Travel.State.Gov > Legal Resources > Judicial Assistance Country Information > Canada Judicial Assistance Information
DISCLAIMER: THE INFORMATION IS PROVIDED FOR GENERAL INFORMATION ONLY AND MAY NOT BE TOTALLY ACCURATE IN A SPECIFIC CASE. QUESTIONS INVOLVING INTERPRETATION OF SPECIFIC FOREIGN LAWS SHOULD BE ADDRESSED TO THE APPROPRIATE FOREIGN AUTHORITIES OR FOREIGN COUNSEL.
490 Sussex Drive
Ottawa, Ontario K1N 1G8
Telephone: +1 (613) 688-5335
Emergency After-Hours Telephone: +1 (613) 238-5335
Fax: +1 (613) 688-3082
The Ottawa consular district includes the counties of Kingston, Lanark, Leeds, Prescott, Refrew, Russell, and Stormont in Eastern Ontario, and those parts of the Québec regions of Outaouais and Abitibi-Témiscamingue near Ottawa.
U.S. Consulate General Montreal
1134 Rue Ste- Catherine West
Montréal, Quebec H3B 1H4
Telephone: +1 (514) 398-9695
Emergency After-Hours Telephone: +1 (416) 645-9124
Fax: +1 (514) 398-9748
The Montreal consular district includes Greater Montreal and the regions of Southern Quebec Province (Laurentides, Lanaudiere, Laval, Montreal, Montregie, Estrie, and the southern parts of Centre-du-Quebec), including Joliete, Drummondville, and Sherbrooke.
U.S. Consulate General Toronto
360 University Ave
Toronto, Ontario M5G 1S4
Telephone: +1 (416) 595-1700
Emergency After-Hours Telephone: +1 (416) 201-4056
Fax: +1 (416) 595-5466
The consular district includes the province of Ontario except for the counties of Kingston, Lanark, Leeds, Prescott, Refrew, Russell, and Stormont, which are served by the U.S. Embassy in Ottawa.
U.S. Consulate General Vancouver
1075 West Pender Street
Vancouver, British Columbia V6E 2M6
Telephone: +1 (604) 685-4311
Emergency After-Hours Telephone: +1 (604) 685-4311
Fax: +1 (604) 685-7175
The consular district includes British Columbia and the Yukon Territory.
U.S. Consulate General Halifax
Purdy's Wharf Tower II
1969 Upper Water Street, Suite 904
Halifax, Nova Scotia B3J 3R7
Telephone: +1 (902) 429-2480
Emergency After-Hours Telephone: +1 (902) 429-2480, Press 1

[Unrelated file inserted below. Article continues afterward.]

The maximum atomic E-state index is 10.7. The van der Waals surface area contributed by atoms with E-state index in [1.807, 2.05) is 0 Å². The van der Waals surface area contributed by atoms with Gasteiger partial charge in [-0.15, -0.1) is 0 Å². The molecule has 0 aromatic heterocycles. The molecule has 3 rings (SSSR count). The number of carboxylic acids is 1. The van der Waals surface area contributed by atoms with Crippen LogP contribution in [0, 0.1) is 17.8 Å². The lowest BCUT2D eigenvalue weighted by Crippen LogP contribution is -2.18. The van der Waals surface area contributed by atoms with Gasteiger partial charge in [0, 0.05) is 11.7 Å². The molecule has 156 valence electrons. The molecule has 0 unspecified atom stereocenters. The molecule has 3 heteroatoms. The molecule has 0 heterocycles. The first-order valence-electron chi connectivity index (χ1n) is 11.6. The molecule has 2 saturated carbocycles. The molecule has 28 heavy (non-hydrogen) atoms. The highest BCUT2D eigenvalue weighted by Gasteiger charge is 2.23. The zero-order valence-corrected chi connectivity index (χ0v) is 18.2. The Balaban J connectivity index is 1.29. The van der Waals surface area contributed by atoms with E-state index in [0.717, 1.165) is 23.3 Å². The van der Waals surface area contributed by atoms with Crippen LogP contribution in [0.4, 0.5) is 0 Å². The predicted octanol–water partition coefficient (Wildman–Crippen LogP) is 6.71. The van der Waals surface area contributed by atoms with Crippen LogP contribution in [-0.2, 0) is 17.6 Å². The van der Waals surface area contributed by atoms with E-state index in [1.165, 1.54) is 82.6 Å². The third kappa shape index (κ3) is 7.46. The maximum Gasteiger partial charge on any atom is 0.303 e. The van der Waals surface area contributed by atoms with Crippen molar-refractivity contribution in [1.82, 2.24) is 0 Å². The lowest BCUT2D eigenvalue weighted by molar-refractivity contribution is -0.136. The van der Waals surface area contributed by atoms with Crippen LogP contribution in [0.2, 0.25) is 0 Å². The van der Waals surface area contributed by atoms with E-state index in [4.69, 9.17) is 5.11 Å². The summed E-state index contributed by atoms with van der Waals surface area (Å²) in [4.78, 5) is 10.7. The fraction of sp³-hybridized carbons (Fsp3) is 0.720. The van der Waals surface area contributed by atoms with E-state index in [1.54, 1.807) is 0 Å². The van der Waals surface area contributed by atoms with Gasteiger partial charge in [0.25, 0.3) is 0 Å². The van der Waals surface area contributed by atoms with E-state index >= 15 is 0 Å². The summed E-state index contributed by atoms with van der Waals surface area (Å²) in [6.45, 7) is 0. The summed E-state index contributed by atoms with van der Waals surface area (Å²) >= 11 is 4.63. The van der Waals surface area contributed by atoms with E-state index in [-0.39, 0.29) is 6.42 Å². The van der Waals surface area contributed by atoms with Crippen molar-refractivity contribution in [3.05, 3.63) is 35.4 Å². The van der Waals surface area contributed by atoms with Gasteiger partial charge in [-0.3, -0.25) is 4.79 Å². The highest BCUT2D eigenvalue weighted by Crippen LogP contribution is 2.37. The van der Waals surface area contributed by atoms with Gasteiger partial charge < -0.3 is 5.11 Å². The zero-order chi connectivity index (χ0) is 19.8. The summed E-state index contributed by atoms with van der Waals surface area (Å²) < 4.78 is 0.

Fax: +1 (902) 423-6861
The Halifax consular district includes New Brunswick, Newfoundland and Labrador, Nova Scotia, Prince Edward Island, and the French islands of Saint Pierre and Miquelon.
201 Portage Avenue, Suite 860
Winnipeg, Manitoba R3B 3K6
Telephone: +1 (204) 940-1800
Emergency After-Hours Telephone: +1 (403) 266-8962 and press "0" for assistance (Consulate General Calgary)
Fax: +1 (204) 940-1809
The Consulate in Winnipeg provides only emergency services for U.S. citizens. Routine services such as visas, passports and notarials are handled at other U.S. Consulates General, primarily Calgary.
U.S. Consulate General Quebec
2, rue de la Terrasse Dufferin
(Vieux Quebec, behind Chateau Frontenac)
Quebec, Quebec G1R 4T9
Telephone: +1 (418) 692-2095
Emergency After-Hours Telephone: +1 (418) 692-2096
Fax: +1 (418) 692-4640
The consular district includes Quebec City and those regions of Quebec Province to the North and East of the Montreal and Ottawa Districts (indicated above) – to include the area around Saguenay/Lac Saint-Jean, Rimouski and the Gaspé Peninsula – as well as the Territory of Nunavut.
U.S. Consulate General Calgary
615 Macleod Trail S.E., 10th Floor
Calgary, Alberta T2G 4T8
Telephone: +1 (403) 266-8962
Fax: +1 (403) 264-6630
Email: Canada.ACS@gdit-gss.comThe consular district includes Alberta, Manitoba, Saskatchewan, and the Northwest Territories, excluding Nunavut.
Is Canada a party to the Hague Convention on the Service Abroad of Judicial and Extra Judicial Documents in Civil and Commercial Matters?
Complete information on the operation of the Convention, including an interactive online request form are available on the Hague Conference website.
How should requests be completed?
Requests should be completed in duplicate and submitted with two sets of the documents to be served, directly to Canada’s Central Authority for the Hague Service Convention.